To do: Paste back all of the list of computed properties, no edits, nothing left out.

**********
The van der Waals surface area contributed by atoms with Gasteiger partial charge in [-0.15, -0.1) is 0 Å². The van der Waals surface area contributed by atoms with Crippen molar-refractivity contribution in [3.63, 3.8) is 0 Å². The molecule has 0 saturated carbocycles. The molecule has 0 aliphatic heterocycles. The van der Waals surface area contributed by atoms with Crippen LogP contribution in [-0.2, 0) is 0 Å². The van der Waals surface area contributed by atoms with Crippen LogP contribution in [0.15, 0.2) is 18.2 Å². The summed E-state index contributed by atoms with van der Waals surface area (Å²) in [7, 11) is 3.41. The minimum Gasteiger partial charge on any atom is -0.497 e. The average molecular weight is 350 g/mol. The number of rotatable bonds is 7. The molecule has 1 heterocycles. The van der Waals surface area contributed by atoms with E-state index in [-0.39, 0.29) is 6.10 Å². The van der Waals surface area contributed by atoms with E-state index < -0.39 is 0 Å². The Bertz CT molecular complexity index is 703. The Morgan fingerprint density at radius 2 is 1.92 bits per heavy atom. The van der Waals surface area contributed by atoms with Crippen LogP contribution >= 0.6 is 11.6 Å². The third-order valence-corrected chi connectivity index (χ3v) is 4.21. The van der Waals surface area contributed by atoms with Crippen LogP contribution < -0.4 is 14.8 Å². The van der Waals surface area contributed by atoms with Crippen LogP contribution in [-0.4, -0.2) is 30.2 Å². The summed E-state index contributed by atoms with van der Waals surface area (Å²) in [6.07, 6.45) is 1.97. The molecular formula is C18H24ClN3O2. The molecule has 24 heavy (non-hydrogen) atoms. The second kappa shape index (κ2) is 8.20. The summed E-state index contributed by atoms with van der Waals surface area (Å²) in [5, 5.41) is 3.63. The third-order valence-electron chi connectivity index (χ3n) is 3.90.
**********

The van der Waals surface area contributed by atoms with Gasteiger partial charge in [-0.15, -0.1) is 0 Å². The van der Waals surface area contributed by atoms with Crippen molar-refractivity contribution in [3.63, 3.8) is 0 Å². The molecule has 0 saturated carbocycles. The molecule has 0 aliphatic heterocycles. The van der Waals surface area contributed by atoms with Crippen LogP contribution in [-0.2, 0) is 0 Å². The van der Waals surface area contributed by atoms with Crippen LogP contribution in [0.15, 0.2) is 18.2 Å². The summed E-state index contributed by atoms with van der Waals surface area (Å²) in [7, 11) is 3.41. The minimum Gasteiger partial charge on any atom is -0.497 e. The average molecular weight is 350 g/mol. The number of rotatable bonds is 7. The molecule has 1 heterocycles. The van der Waals surface area contributed by atoms with E-state index in [-0.39, 0.29) is 6.10 Å². The van der Waals surface area contributed by atoms with E-state index < -0.39 is 0 Å². The Bertz CT molecular complexity index is 703. The Morgan fingerprint density at radius 2 is 1.92 bits per heavy atom. The van der Waals surface area contributed by atoms with Crippen LogP contribution >= 0.6 is 11.6 Å². The third-order valence-corrected chi connectivity index (χ3v) is 4.21. The van der Waals surface area contributed by atoms with Crippen LogP contribution < -0.4 is 14.8 Å². The van der Waals surface area contributed by atoms with Crippen LogP contribution in [-0.4, -0.2) is 30.2 Å². The summed E-state index contributed by atoms with van der Waals surface area (Å²) in [6.07, 6.45) is 1.97. The molecular formula is C18H24ClN3O2. The molecule has 24 heavy (non-hydrogen) atoms. The second kappa shape index (κ2) is 8.20. The summed E-state index contributed by atoms with van der Waals surface area (Å²) in [5, 5.41) is 3.63. The third-order valence-electron chi connectivity index (χ3n) is 3.90.